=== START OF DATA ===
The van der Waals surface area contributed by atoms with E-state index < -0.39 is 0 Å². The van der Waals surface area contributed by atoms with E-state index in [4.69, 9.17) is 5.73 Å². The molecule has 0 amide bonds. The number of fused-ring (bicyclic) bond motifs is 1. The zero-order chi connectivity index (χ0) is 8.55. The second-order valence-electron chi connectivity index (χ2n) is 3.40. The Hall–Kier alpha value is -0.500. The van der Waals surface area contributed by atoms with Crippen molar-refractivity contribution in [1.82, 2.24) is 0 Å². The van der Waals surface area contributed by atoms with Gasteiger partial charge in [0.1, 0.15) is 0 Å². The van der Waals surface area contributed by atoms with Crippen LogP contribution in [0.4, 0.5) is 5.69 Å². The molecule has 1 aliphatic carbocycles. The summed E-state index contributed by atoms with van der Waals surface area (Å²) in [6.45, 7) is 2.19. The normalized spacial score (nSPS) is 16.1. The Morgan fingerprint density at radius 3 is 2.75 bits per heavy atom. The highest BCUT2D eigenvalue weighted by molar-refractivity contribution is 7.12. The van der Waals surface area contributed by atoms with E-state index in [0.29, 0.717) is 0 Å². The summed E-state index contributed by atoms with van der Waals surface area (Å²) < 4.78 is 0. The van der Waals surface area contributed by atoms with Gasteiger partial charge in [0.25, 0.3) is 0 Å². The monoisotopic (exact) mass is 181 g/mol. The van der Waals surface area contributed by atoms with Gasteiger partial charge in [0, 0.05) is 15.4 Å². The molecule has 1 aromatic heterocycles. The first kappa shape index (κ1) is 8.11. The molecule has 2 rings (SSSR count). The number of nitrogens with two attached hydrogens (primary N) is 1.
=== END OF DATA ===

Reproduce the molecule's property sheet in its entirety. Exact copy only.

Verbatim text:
The van der Waals surface area contributed by atoms with E-state index < -0.39 is 0 Å². The van der Waals surface area contributed by atoms with E-state index in [4.69, 9.17) is 5.73 Å². The molecule has 0 amide bonds. The number of fused-ring (bicyclic) bond motifs is 1. The zero-order chi connectivity index (χ0) is 8.55. The second-order valence-electron chi connectivity index (χ2n) is 3.40. The Hall–Kier alpha value is -0.500. The van der Waals surface area contributed by atoms with Crippen molar-refractivity contribution in [1.82, 2.24) is 0 Å². The van der Waals surface area contributed by atoms with Gasteiger partial charge in [0.1, 0.15) is 0 Å². The van der Waals surface area contributed by atoms with Crippen LogP contribution in [0.4, 0.5) is 5.69 Å². The molecule has 1 aliphatic carbocycles. The summed E-state index contributed by atoms with van der Waals surface area (Å²) in [6.45, 7) is 2.19. The normalized spacial score (nSPS) is 16.1. The Morgan fingerprint density at radius 3 is 2.75 bits per heavy atom. The highest BCUT2D eigenvalue weighted by molar-refractivity contribution is 7.12. The van der Waals surface area contributed by atoms with E-state index in [0.29, 0.717) is 0 Å². The summed E-state index contributed by atoms with van der Waals surface area (Å²) < 4.78 is 0. The van der Waals surface area contributed by atoms with Gasteiger partial charge in [0.25, 0.3) is 0 Å². The monoisotopic (exact) mass is 181 g/mol. The van der Waals surface area contributed by atoms with Gasteiger partial charge in [0, 0.05) is 15.4 Å². The molecule has 1 aromatic heterocycles. The first kappa shape index (κ1) is 8.11. The molecule has 2 rings (SSSR count). The number of nitrogens with two attached hydrogens (primary N) is 1.